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Mark Wooller – Charting the Catch


Sat 5 Oct 2019, 11:00am–3:00pm
Wed 9 Oct 2019, 11:00am–4:30pm
Thu 10 Oct 2019, 11:00am–4:30pm
Fri 11 Oct 2019, 11:00am–4:30pm
Sat 12 Oct 2019, 11:00am–3:00pm

Where: Warwick Henderson Gallery, 255 Broadway, Newmarket, Auckland

Restrictions: All Ages

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Listed by: Anne Gifford

Matakana based artist Mark Wooller produces oil paintings in a semi surrealist style featuring the New Zealand bush and landscape. Wooller studies the history associated with various aspects of New Zealand landscape, and in his work he refers to a multitude of ephemera, documentation and historical records. These details enrich the narratives of his pieces.

In Charting the Catch, Wooller pulls together intricately woven nets and traditional fishing devices to detail a ‘kai moana’ theme. Inspired by the book ‘Fishing Methods and devices of the Maori’ (Elsdon Best, 1929), Wooller's distinctive drop shadow embellishes the knotted vessels, bringing them to the forefront of his paintings and emphasising their materiality. Wooller explains that his use of these ‘hīnaki’ or eel pots, are less about the act of fishing, and more about the idea of filtering thoughts that float by.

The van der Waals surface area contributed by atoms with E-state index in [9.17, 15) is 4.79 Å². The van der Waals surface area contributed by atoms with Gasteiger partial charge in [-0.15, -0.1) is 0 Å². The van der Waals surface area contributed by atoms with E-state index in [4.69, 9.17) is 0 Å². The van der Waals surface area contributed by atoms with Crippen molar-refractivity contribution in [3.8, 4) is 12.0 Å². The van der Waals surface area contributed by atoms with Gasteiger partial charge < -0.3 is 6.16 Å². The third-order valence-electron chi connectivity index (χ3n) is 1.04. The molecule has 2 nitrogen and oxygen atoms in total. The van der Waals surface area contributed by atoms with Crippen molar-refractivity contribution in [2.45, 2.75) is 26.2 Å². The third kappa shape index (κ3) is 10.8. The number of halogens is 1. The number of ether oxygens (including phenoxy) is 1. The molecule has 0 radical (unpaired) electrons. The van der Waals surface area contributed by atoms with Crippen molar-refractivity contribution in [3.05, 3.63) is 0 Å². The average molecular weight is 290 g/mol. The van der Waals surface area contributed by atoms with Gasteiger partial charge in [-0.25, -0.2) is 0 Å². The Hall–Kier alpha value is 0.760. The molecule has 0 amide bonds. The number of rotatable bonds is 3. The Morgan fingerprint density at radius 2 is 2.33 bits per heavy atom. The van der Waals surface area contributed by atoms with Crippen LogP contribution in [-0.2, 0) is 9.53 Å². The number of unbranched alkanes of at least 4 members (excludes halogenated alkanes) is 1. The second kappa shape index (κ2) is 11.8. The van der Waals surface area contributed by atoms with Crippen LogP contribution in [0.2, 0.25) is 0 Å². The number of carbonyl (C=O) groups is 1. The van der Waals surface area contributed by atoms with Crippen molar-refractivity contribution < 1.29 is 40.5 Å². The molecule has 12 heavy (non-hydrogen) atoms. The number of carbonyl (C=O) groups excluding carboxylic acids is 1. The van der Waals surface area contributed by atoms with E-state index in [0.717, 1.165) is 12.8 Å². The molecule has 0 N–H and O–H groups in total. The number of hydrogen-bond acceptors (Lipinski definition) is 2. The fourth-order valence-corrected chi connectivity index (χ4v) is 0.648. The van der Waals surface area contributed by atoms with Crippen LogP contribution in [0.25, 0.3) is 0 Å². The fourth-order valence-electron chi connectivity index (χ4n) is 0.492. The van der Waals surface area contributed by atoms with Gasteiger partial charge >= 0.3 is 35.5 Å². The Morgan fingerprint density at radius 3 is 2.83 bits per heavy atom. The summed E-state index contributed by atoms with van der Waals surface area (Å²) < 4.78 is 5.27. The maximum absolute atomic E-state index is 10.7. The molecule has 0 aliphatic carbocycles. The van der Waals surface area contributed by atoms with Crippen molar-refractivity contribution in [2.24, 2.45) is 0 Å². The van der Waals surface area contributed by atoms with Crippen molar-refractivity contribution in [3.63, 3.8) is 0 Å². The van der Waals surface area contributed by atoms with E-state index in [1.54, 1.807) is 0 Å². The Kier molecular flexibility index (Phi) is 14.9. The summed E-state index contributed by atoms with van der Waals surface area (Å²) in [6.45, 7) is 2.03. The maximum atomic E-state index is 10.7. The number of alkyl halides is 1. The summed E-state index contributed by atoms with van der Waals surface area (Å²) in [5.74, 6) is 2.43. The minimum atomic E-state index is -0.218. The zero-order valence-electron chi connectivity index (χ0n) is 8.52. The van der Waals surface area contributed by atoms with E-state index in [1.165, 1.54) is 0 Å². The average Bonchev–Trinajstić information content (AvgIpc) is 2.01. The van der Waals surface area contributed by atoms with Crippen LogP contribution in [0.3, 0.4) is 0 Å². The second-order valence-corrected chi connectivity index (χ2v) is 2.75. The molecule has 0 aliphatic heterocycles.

Original hīnaki had one entrance, which faced downstream. The bait would be placed inside and the eels or ‘tuna’ would swim upstream to find it. The entrance to the trap was called the akura, and was a circle of inwardly pointed sticks. The eel could push through to get the bait, but could not escape. The best hīnaki were works of art in themselves. For transport, they could be dampened with water and pressed flat for travel.

Wooller’s use of typography and labeling serves purpose as a map-like reading format. He finds importance in rooting the artworks in particular locations to give contextual reference to the placement and backgrounds associated with each piece. As seen in ‘Five rivers’, ‘To Catch’, and ‘Northland Lakes’ ; the words and the landscape features allow the piece to be read like a map. While in the painting ‘Charting the Catch’, the names refer to the type of eel, the size, and the colour.

Talking to this series of work, Wooller explains that “like the passage of time many of these words have fallen from our vocabulary, the richness of their descriptive usage can be held within the hīnaki’/ eel pot vessel expressed here on canvas. So, the Hinaki becomes the vessel to harvest and preserve the precious Māori nomenclature.”

Consistent across Wooller's work is an interest in our shared relationships with the natural environment, history and language, Charting the Catch continues this exploration.

Mark Wooller has staged numerous solo exhibitions since 1988. He has work in collections both locally and internationally.

Image Credit: To catch an Eel, Oil on canvas, 80 x 120 cm, 2019

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